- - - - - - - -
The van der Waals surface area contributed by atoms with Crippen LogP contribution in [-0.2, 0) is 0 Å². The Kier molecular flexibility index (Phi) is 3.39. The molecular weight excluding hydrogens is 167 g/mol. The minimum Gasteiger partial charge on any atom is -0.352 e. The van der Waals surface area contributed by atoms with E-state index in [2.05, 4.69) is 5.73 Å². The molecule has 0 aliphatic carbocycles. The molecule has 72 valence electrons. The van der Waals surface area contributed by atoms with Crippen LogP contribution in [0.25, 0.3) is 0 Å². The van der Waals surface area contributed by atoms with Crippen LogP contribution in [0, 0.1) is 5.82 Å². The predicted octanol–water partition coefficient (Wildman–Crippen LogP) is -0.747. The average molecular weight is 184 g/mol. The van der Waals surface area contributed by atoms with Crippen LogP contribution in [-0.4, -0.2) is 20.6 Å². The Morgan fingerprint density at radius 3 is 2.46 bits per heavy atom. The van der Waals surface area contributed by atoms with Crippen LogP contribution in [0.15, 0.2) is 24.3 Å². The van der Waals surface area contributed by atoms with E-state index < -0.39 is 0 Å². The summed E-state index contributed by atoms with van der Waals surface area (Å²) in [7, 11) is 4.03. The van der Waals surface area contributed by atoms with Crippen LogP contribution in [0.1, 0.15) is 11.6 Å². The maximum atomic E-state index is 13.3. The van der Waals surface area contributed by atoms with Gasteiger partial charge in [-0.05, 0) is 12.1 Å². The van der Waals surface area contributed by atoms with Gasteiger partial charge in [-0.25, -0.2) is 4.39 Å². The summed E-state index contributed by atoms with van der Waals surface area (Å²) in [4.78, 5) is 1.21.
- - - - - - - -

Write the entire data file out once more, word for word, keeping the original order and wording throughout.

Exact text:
The van der Waals surface area contributed by atoms with Crippen LogP contribution in [-0.2, 0) is 0 Å². The Kier molecular flexibility index (Phi) is 3.39. The molecular weight excluding hydrogens is 167 g/mol. The minimum Gasteiger partial charge on any atom is -0.352 e. The van der Waals surface area contributed by atoms with E-state index in [2.05, 4.69) is 5.73 Å². The molecule has 0 aliphatic carbocycles. The molecule has 72 valence electrons. The van der Waals surface area contributed by atoms with Crippen LogP contribution in [0.25, 0.3) is 0 Å². The van der Waals surface area contributed by atoms with Crippen LogP contribution in [0, 0.1) is 5.82 Å². The predicted octanol–water partition coefficient (Wildman–Crippen LogP) is -0.747. The average molecular weight is 184 g/mol. The van der Waals surface area contributed by atoms with Crippen LogP contribution in [-0.4, -0.2) is 20.6 Å². The Morgan fingerprint density at radius 3 is 2.46 bits per heavy atom. The van der Waals surface area contributed by atoms with Crippen LogP contribution in [0.15, 0.2) is 24.3 Å². The van der Waals surface area contributed by atoms with E-state index < -0.39 is 0 Å². The summed E-state index contributed by atoms with van der Waals surface area (Å²) in [7, 11) is 4.03. The van der Waals surface area contributed by atoms with Crippen LogP contribution in [0.1, 0.15) is 11.6 Å². The maximum atomic E-state index is 13.3. The van der Waals surface area contributed by atoms with Gasteiger partial charge in [-0.05, 0) is 12.1 Å². The van der Waals surface area contributed by atoms with Gasteiger partial charge in [-0.25, -0.2) is 4.39 Å². The summed E-state index contributed by atoms with van der Waals surface area (Å²) in [4.78, 5) is 1.21.